Primary Child Custody Factors in Virginia

Putting your child's fate into someone else's hands isn't easy. Unfortunately, that's the position parents are in when they can't agree on child custody and visitation issues, which leaves the court in the position of making those determinations.

If a parent has "primary custody," it refers to the parent with whom the child lives with after the parents have parted. However, many jurisdictions don't use the term "primary custody." For instance, in Virginia, the term physical custody is used to refer to where the child lives (rather than primary custody).

The "Best Interests of the Child" Standard

Regardless of the type of custody that a party is seeking, all child custody determinations by the court are made using the "best interests of the child" standard. Within this framework, the court will look at parenting patterns that occurred prior to the separation of the parents and will also explore future parenting scenarios.

Primary Child Custody Factors in Virginia at a Glance

Anytime you're involved in a legal dispute, you want to make sure that you understand what the law says and what it means for your case. You can consult with an attorney, but you can also read an unabridged version of the relevant statutes written in plain English. The chart below provides a synopsis of the law that governs Virginia's child custody factors.

Statutes

Virginia Code Title 20:

  • Section 20-142.2 (court-ordered custody and visitation arrangements)
  • Section 20-142.3 (best interests of the child)

Types of Custody

 

 

Virginia recognizes two types of custody distinctions: physical custody and legal custody.

"Physical custody" refers to where the child lives. A parent who has "legal custody" means that the parent has legal right concerning the decision-making rights and responsibilities regarding the child's health care, education, socialization, and religion. Custody is further distinguished by "sole custody" (only one parent has custody) and "joint custody" where both parents share custody.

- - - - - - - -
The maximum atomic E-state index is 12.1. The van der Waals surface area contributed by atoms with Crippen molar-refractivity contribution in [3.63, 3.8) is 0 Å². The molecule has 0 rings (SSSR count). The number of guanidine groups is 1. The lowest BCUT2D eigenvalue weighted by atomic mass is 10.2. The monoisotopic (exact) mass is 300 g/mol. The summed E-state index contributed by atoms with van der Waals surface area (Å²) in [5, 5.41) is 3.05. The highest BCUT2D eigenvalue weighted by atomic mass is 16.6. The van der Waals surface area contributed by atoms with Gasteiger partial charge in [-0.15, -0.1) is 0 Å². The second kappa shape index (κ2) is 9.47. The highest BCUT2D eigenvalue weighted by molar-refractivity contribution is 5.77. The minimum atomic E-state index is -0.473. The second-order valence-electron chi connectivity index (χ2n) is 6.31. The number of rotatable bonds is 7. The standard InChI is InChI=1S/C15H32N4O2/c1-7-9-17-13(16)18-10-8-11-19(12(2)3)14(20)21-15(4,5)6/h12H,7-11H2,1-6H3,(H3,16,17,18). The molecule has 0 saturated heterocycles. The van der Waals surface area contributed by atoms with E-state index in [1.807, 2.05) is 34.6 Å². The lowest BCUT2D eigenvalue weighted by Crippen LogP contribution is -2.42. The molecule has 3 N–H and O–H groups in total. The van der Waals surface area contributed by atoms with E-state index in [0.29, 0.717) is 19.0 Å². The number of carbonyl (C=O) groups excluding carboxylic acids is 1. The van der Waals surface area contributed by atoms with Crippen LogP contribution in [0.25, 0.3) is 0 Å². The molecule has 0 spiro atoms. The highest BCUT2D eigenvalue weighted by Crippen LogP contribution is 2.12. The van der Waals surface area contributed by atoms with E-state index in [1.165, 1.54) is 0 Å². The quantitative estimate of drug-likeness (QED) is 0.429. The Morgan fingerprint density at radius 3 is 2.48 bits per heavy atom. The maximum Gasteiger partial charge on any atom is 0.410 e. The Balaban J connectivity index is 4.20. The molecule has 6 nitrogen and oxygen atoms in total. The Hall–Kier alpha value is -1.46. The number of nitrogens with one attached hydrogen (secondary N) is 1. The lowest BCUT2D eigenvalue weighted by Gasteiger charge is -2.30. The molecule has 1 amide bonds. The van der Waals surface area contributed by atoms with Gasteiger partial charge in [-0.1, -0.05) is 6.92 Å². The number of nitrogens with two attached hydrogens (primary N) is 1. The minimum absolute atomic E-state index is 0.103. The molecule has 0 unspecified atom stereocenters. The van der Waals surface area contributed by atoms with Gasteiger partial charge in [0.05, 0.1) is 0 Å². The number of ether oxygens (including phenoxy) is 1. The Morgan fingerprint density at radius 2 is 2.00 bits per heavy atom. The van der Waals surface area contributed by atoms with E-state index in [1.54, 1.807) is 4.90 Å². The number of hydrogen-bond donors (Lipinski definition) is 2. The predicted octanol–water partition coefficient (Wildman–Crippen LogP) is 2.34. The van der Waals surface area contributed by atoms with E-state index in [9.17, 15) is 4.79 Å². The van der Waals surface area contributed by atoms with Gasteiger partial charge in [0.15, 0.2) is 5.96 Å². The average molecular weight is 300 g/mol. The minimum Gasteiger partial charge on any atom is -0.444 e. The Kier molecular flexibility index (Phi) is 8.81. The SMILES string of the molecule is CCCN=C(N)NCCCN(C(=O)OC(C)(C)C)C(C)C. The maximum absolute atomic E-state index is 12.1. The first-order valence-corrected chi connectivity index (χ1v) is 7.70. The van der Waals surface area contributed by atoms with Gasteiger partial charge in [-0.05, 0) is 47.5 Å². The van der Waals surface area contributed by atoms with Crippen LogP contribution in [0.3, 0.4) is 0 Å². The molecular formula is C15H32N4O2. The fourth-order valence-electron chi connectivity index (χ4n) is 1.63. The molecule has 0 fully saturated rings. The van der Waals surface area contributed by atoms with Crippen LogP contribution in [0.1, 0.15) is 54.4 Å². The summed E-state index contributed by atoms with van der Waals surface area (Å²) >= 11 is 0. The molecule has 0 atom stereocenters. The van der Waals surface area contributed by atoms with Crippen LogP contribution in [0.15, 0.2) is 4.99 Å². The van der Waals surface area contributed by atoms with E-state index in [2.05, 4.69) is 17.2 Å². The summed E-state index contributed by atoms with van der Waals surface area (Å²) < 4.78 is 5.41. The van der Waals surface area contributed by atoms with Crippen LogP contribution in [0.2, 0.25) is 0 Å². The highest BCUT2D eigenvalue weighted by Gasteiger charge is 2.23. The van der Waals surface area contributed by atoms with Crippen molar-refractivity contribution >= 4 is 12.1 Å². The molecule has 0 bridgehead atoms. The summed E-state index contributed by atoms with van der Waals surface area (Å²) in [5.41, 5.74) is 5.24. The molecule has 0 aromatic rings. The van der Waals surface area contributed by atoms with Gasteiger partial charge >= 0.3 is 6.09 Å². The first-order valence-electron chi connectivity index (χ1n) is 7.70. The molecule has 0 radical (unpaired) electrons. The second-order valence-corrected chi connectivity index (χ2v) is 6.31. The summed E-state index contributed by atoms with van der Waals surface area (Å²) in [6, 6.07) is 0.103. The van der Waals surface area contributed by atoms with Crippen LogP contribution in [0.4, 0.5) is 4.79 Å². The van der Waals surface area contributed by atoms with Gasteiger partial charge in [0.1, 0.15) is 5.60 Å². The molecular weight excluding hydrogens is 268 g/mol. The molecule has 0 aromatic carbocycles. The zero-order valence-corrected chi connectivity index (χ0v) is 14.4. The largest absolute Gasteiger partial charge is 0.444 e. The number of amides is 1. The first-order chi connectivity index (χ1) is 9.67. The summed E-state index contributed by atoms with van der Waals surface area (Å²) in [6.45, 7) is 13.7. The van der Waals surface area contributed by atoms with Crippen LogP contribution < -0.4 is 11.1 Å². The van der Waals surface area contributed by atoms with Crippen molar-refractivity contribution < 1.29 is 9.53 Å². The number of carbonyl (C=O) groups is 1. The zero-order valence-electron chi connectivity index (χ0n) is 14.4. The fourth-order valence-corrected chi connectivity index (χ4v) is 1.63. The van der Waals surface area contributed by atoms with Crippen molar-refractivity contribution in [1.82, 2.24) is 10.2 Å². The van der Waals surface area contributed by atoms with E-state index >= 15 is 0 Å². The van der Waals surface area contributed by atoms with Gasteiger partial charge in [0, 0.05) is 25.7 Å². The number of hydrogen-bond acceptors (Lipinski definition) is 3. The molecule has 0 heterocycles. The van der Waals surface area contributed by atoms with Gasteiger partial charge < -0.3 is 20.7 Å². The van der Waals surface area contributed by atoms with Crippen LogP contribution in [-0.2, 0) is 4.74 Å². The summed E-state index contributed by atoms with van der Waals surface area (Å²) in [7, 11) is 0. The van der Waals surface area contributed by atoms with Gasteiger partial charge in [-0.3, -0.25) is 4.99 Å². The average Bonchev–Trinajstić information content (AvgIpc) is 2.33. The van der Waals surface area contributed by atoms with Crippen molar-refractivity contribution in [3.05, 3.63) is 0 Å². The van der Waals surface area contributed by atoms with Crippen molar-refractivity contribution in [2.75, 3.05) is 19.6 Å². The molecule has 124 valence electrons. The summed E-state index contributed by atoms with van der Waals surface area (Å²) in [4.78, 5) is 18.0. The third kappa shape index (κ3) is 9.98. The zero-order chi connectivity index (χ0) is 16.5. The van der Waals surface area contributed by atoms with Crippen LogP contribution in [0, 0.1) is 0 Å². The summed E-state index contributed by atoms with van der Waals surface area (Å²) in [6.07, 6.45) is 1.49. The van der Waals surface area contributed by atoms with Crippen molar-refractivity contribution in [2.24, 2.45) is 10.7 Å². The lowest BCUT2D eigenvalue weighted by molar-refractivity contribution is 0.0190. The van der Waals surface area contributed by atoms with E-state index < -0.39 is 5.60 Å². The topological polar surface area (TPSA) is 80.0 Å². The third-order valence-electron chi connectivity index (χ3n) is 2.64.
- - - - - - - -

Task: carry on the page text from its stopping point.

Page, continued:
Joint Custody

The definition of "joint custody" in Virginia includes the following possibilities:

  • Joint legal custody where both parents retain joint responsibility for the care and control of the child and joint authority to make decisions concerning the child even though the child's primary residence may be with only one parent;
  • Joint physical custody where both parents share physical and custodial care of the child; or
  • Any combination of joint legal and joint physical custody which the court finds to be in the "best interest of the child."

Best Interest of the Child Factors

Virginia uses the following factors:

  • The age and physical and mental condition of the child, given due consideration to the child's changing developmental needs;
  • The age and physical and mental condition of each parent;
  • The existing relationship as it exists between the parent and the child;
  • The needs of the child, including other relationships important to the child (siblings, peers, extended family);
  • The role that each parent plays in child's upbringing;
  • The ability to resolve disputes regarding the child;
  • The child's preference;
  • Any history of family abuse or sexual abuse; and
  • Other factors that the court finds necessary in the determination.

Note: State laws are always subject to change through the passage of new legislation, rulings in the higher courts (including federal decisions), ballot initiatives, and other means. While we strive to provide the most current information available, please consult an attorney or conduct your own legal research to verify the state law(s) you are researching.

Primary Child Custody Factors in Virginia: Related Resources

Discuss Primary Custody Factors with a Virginia Attorney

If you're in a custody dispute involving your child, you want to make sure that you do everything you can to bolster your case. A skilled child custody attorney will work with you on identifying the next steps to take.

Next Steps: Search for a Local Attorney

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